posted 07/17/09 09:05 PM
Each different engine probably has it's own optimum lean burning AFR in the 15-17:1 range based on a whole bunch of different factors (mostly engine design, although it may change with compression and plenty of other things).
If you're tuning the tables to provide a constant AFR across the board at low loads anyway, you'll end up with essentially the same thing. Keeping it locked in open loop, you could theoretically find the optimum AFR at different part-throttle loads. But without spending the time to actually tune it to your engine, there won't be any consistent, repeatable advantage. Engine performance is does not vary that much on hair-splitting differences in AFR. The only real advantage of locking in open loop is having finer control over the timing curves, which are much more influential than A/F ratios (MBT or mean best timing still applies regardless of the engine's operating load and conditions).
It shouldn't be too much of a problem on closed to open loop and vice versa - I had initially thought it would be, but our ECU already has "tip-in" enrichment and leans out on "lift-off" based on the TPS, and the fuel dumped in under load is quite a lot compared to even the fuel used under cruise at 14.7:1. It has this feature mostly because of the fact that in a MAF based system, there *is* a delay in airflow detection from the sensor to the throttle body. To compensate for it, the ECU adds or subtracts fuel based on the rate at which the TPS voltage changes. Coincidentally, even though a blowthrough setup is supposed to have better response, since you can't fiddle with the tip in, it will overcompensate when you mash the throttle, or lift off rapidly.
Fuel trims should work fine too, since all they're doing is trying to flow the right amount of fuel to reach a certain A/F ratio. The computer trims are dumb and don't care what mixture it's targeting - all it cares about is that it flows the right amount of fuel to make the O2 sensor happy and hit the right A/F ratio. Since the WB can simulate a narrowband at all, it should work fine.
It is interesting to note that a narrowband oxygen sensor is actually a miniature fuel cell that burns CO and O2 to produce CO2. It generates an electrical voltage that corresponds to the amount of O2 and CO2 in the exhaust stream, which incidentally can be corresponded to AFR. But it's not actually a linear relationship, which is precisely why it is accurate only around the point it is tuned for, where it outputs 0.45 volts (which is not quite 14.7:1, but it's close enough in that range).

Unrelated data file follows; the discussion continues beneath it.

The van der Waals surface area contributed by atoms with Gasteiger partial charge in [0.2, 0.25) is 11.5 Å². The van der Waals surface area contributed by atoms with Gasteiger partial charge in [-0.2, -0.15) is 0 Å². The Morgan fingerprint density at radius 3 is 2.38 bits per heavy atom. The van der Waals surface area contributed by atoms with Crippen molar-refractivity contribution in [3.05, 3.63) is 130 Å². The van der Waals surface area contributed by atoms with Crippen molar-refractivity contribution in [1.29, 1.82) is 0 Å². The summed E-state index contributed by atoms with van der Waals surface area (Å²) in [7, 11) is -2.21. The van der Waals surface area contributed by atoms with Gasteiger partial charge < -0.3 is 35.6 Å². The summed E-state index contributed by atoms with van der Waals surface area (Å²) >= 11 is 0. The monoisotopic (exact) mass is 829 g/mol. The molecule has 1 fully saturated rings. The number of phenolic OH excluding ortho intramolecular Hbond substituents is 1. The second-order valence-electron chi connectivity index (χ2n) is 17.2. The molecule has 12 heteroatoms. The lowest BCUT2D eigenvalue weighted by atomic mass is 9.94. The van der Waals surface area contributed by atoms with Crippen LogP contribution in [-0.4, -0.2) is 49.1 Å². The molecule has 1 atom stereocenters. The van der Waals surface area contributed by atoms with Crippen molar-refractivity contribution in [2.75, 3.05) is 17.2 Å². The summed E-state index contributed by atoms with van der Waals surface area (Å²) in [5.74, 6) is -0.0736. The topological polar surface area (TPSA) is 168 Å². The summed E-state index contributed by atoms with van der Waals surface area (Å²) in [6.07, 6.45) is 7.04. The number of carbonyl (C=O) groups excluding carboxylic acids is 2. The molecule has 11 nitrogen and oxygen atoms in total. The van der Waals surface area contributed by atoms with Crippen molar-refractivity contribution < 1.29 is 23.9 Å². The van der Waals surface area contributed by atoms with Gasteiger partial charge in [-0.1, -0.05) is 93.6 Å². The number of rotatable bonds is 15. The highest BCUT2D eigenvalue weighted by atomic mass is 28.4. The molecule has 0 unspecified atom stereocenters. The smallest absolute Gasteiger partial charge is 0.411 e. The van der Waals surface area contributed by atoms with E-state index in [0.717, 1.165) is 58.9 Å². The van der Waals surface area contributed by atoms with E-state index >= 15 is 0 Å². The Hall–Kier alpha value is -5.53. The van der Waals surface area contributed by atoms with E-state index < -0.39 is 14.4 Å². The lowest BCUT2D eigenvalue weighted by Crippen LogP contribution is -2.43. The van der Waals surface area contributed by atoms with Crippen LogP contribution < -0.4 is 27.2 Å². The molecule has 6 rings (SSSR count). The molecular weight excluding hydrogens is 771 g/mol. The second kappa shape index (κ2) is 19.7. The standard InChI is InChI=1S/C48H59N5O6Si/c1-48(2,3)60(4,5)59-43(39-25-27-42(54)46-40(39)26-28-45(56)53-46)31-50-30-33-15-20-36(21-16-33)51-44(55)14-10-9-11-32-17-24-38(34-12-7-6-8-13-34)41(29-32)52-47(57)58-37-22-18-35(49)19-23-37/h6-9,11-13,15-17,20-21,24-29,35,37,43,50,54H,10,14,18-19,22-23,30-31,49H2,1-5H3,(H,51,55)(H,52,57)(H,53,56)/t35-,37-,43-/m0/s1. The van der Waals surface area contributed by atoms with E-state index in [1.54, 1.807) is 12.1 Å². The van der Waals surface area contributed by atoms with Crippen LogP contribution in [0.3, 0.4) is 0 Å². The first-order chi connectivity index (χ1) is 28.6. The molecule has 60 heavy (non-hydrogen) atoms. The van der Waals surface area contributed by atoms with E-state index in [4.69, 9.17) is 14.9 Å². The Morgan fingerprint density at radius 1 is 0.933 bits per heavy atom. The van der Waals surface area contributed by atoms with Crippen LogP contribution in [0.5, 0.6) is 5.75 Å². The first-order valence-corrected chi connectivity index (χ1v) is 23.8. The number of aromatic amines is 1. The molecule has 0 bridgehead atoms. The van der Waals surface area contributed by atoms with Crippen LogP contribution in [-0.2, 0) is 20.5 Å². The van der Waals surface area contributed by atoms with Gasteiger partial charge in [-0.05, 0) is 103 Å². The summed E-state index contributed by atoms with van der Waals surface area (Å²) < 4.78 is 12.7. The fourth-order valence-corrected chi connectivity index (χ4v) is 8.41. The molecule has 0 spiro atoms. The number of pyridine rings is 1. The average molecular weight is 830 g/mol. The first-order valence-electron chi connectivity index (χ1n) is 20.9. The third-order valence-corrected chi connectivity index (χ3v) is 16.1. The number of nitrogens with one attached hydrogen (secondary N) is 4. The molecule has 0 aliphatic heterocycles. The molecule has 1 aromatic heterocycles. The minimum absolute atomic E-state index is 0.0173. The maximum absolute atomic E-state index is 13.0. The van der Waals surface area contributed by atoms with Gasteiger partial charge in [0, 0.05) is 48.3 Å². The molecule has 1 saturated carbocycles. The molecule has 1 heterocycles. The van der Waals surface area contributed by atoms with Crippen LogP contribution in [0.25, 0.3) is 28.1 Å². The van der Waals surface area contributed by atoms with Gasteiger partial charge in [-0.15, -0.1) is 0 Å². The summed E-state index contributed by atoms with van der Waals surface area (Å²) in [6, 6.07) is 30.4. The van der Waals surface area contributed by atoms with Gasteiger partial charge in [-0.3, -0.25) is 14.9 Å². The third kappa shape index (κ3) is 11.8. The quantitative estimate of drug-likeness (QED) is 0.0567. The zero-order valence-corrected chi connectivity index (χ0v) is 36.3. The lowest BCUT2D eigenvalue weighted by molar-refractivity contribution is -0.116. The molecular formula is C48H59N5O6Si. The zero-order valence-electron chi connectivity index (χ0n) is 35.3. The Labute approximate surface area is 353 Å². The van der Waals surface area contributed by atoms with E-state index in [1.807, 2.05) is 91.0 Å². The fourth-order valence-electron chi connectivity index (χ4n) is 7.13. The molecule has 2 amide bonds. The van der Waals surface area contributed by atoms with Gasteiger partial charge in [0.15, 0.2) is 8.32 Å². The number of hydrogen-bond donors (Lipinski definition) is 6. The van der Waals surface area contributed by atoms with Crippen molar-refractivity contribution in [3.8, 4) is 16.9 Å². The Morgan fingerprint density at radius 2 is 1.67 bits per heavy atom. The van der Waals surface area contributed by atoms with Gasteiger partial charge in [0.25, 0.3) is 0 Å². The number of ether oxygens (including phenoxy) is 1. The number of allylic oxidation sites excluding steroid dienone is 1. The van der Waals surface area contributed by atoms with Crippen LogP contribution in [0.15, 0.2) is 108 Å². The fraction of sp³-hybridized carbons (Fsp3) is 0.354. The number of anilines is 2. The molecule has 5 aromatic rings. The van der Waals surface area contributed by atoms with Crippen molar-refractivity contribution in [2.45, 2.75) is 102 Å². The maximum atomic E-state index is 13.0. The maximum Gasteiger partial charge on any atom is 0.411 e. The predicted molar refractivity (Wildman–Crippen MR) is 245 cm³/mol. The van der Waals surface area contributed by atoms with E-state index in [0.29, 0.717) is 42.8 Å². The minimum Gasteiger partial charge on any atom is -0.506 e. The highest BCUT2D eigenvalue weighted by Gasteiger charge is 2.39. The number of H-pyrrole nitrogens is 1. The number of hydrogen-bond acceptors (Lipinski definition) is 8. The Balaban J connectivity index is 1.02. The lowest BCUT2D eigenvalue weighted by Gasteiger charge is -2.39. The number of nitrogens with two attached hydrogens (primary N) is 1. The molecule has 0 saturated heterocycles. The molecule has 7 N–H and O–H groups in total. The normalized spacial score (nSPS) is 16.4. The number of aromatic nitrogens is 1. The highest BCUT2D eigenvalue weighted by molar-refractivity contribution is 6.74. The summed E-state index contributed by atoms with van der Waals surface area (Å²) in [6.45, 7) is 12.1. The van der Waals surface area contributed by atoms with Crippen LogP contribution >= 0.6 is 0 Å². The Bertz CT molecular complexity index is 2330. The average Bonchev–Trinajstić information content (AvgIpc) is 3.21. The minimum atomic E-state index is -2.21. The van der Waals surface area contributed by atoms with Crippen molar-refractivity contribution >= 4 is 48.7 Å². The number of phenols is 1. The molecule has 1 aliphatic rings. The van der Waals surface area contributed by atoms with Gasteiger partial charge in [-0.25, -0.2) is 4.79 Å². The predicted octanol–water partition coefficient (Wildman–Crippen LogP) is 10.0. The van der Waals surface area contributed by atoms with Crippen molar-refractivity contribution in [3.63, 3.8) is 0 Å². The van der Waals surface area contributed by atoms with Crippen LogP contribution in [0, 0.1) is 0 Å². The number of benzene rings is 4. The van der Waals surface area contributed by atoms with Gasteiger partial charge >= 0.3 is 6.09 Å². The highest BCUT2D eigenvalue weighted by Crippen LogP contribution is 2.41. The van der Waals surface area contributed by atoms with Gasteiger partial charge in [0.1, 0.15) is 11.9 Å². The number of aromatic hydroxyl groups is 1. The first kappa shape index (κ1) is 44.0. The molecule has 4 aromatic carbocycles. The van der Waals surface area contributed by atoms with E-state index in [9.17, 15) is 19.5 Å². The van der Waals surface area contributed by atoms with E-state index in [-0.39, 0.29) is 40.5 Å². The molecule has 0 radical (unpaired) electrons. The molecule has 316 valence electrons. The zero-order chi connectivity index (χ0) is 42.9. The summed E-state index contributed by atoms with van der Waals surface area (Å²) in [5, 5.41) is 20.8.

A "wideband" sensor is not actually a sensor that somehow detects differing gas concentrations directly. What it actually does is that it uses a normal narrowband sensor, but instead of simply exposing it to free exhaust stream, it uses a fancy electronic device called an "ion pump" to either restrict or pressurize flow to the narrowband sensor to keep it's output in the .45 lambda range. Since the sensor only absorbs oxygen and CO2, it essentially fakes a stoichimetric ratio at the sensor.
The way it actually "senses" is that the current draw of the pump required to "bump" the voltage output of the sensor to the correct value can be mapped to determine the A/F ratio of the gas that the pump draws from. Even though it's not linear, it's repeatable. (not a big problem for electronics - sensors like thermocouples, MAP sensors and mass-airflow sensors are also non-linear, but also have repeatable outputs)
The wideband requires a "controller" that in a way acts just like the closed loop system in your engine - if the sensor is too lean, it increases the pump flow, and if it's too rich, it restricts it. Instead of applying "fuel trims" to correct it's behavior, it keeps track of what the fuel trim would "need to be" and uses that to report the voltage to the gauge,logger, etc. Coincidentally, it's because of this that it has to be calibrated every so often. It cannot "trim" its own control system.
1269/2000 Summit White
Edited by Dialcaliper (07/17/09 09:26 PM)
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